More than 98 percent of the properties have been cleared for redevelopment, with the remaining sites going through the last stages of soil testing, erosion control, and property inspections in the past week. After the final inspection, property owners receive certification from Butte County that their lot is eligible for a building permit.
“Debris removal is an important first step in the rebuilding of Butte County and the Town of Paradise,” CalRecycle Director Scott Smithline said. “From our contractors to our state, local, and federal partners, we are proud of everyone who has worked to help this community rebuild while keeping public and environmental health at the forefront.”
The milestone was recognized on Tuesday, Nov. 19, with an announcement next to Paradise High School and overlooking one of dozens of homes now under construction on properties cleared by the CalRecycle/Cal OES project. The announcement, attended by members of the media, included representatives from the Town of Paradise, Butte County, Cal OES, and FEMA, as well as Assemblyman James Gallagher and Cal EPA Undersecretary Serena McIlwain.
Project Completed Three Months
Sooner Than Expected
“State, federal, and local government collaborated with private contractors to clear contaminated debris in just nine months because we shared one goal: to give almost 11,000 families back environmentally clean properties where they can rebuild their lives,” Undersecretary McIlwain noted. “Thank you to our staff at CalRecycle and the Department of Toxic Substances Control (DTSC) for your commitment to the safety of the Camp Fire survivors.”
Two CalEPA Departments Collaborated
After the fire, DTSC’s Emergency Response Unit ensured that hazardous waste crews quickly and carefully cleaned up toxic substances such as asbestos to protect emergency personnel, the public, the environment, and workers involved in restoration efforts.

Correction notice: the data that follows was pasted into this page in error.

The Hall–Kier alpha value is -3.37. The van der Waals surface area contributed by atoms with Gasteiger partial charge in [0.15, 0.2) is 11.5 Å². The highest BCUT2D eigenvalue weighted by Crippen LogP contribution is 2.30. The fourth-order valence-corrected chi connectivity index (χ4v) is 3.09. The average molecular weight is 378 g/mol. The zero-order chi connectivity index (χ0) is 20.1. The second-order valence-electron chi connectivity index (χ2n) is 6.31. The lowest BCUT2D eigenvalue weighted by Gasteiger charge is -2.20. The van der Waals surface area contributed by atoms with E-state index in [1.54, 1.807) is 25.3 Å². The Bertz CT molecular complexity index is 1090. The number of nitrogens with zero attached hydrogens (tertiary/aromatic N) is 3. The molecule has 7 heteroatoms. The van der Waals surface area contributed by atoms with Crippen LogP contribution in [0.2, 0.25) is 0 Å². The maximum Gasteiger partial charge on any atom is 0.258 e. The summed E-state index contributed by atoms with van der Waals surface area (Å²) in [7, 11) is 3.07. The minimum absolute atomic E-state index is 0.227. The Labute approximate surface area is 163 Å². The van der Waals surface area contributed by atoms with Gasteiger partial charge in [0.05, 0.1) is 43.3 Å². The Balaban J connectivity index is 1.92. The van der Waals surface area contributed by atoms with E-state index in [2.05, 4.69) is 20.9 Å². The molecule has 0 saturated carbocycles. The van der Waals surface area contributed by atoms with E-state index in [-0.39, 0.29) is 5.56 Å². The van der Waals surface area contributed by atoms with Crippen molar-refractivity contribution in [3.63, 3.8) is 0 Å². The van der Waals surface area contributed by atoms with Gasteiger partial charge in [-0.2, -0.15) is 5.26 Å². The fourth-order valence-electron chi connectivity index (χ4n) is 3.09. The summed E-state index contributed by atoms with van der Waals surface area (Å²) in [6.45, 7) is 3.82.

CalRecycle then brought in teams of specialized contractors. Many of the workers lived in tents and trailers for long periods to prevent removing housing options for Camp Fire survivors. At homeowners’ requests, these de¬bris removal crews often sifted through ash looking for the remains of heirlooms like jewelry, collectibles, or clay that may have been hearty enough to survive the fire.
Over the nine-month project, crews drove 305,000 truckloads of debris a total of 28.2 million road miles—the equivalent of 59 round trips to the moon. The intensive effort brought unprecedented traffic and activity to the previously quiet community.
“We want to thank the community,” CalRecycle Chief Deputy Director Ken DaRosa said at Tuesday’s event, surrounded by the core fire debris removal team and industry partners. “We want to thank you for your patience, for your cooperation, for your support. This was not an easy operation: There were challenges; there were delays. But you stood by us. You believed in us. And you trusted us. We want to take today and thank you for that trust, that belief, and that support.”
CalRecycle will next take on the removal of Butte County’s 350,000 fire-damaged trees that threaten public roads. Crews are expected to start working early in 2020 and continue through the fall.Posted on In the Loop by CalRecycle Staff on Nov 21, 2019